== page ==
Researchers say that Hepatitis B infects 350 million people worldwide and is the number one cause of liver cancer and cirrhosis of the liver. It’s estimated that 50% of the population will contract the disease in their lifetime. Clinical trials lead scientists to believe that Cordyceps Sinensis supplements can increase one’s ATP levels (an essential enzyme the helps the liver regenerate) and help those suffering from hepatitis B and liver damage.
Researchers also believe that Corcyceps Sinensis can control a patient’s liver fibrosis, strengthen a hepatitis C patient’s immunity function and anti-oxidation ability.
In 1990, 32 hepatitis B patients were administered 3.750mg of cordyceps sinensis daily for 30 days. 21 patients (66%) showed signs of the antibodies for the virus change from positive to negative, while 23 patients (72%) showed improved liver function. Cordyceps proved to be beneficial to patients suffering from post hepatitis cirrhosis.
In a study on 14 patients, with alcohol included liver steatosis, supplementation with Cordyceps at 3g/day resulted in a 70% reduction in AST, a 63% reduction in ALT and a 64% reduction in GGT over a 90 day period. Animal studies also show that Cordyceps can inhibit alcohol-induced hepatic fibrogenesis, retard the development of cirrhosis and improve liver function.
In a study with mice that had Lupus, one group was given Cordyceps while the other group was not. The survival rate of the control group showed a survival rate of 0% after 8 months, while the group that used Cordyceps showed a survival rate of 75%. After 6 months, the negative percentage of anti-ds DNA was measured, with 43% for the control group, and 87.5% for the Cordyceps group.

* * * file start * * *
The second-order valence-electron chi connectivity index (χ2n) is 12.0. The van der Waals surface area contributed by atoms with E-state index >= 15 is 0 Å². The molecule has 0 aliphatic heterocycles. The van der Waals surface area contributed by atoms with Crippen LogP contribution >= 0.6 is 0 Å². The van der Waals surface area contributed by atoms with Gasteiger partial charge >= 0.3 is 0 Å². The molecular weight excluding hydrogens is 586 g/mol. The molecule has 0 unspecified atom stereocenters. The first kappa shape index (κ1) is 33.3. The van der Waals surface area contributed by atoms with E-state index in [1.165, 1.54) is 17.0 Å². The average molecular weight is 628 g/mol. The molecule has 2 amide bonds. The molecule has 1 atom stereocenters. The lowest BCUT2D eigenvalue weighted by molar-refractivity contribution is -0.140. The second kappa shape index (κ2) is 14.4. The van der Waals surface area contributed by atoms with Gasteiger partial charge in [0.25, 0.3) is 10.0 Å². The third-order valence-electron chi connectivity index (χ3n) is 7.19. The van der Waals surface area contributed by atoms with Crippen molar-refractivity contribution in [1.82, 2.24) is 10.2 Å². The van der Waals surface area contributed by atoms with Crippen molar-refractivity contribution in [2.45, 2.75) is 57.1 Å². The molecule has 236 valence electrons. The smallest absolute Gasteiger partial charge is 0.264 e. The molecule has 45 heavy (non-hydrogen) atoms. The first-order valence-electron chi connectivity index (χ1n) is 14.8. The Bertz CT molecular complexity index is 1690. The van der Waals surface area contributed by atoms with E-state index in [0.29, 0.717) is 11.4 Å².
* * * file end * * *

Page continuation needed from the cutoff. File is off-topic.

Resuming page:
In a human study involving 51 patients with chronic renal failure, the administration of3-5g per day of Cordyceps to 28 patients improved renal and immune function.
In 23 cases of tinnitus treated with an infusion of Cordyceps, eight were reported as cured and nine significantly improved, while six found no improvement. The researchers concluded that Cordyceps was effective for tinnitus caused by fluid accumulation in the middle ear, while it was ineffective in cases with a long history of auditory nerve disorder.
We highly recommend buying a high-quality brand of Cordyceps that uses hot water extracts, like those used in all of these studies. This can be found in office or online store. I recommend only using hot water extracts of Cordyceps because these are the ones used in studies.
Cordyceps Militaris Extract
There is currently one type of Cordyceps species that can be commercially cultivated at scale to produce a mushroom (fruiting body) and it is becoming quite popular. This is Cordyceps militaris. By using Cordyceps militaris, for the first time, true Cordyceps mushroom extracts can be made.
Note that Cordyceps militaris products grown in North America would still be myceliated grain and not a true mushroom extract. Pure mushroom extract powders almost solely come from Asia, with China accounting for over 85% of the world’s mushroom production.
Cordyceps Militaris Cultivation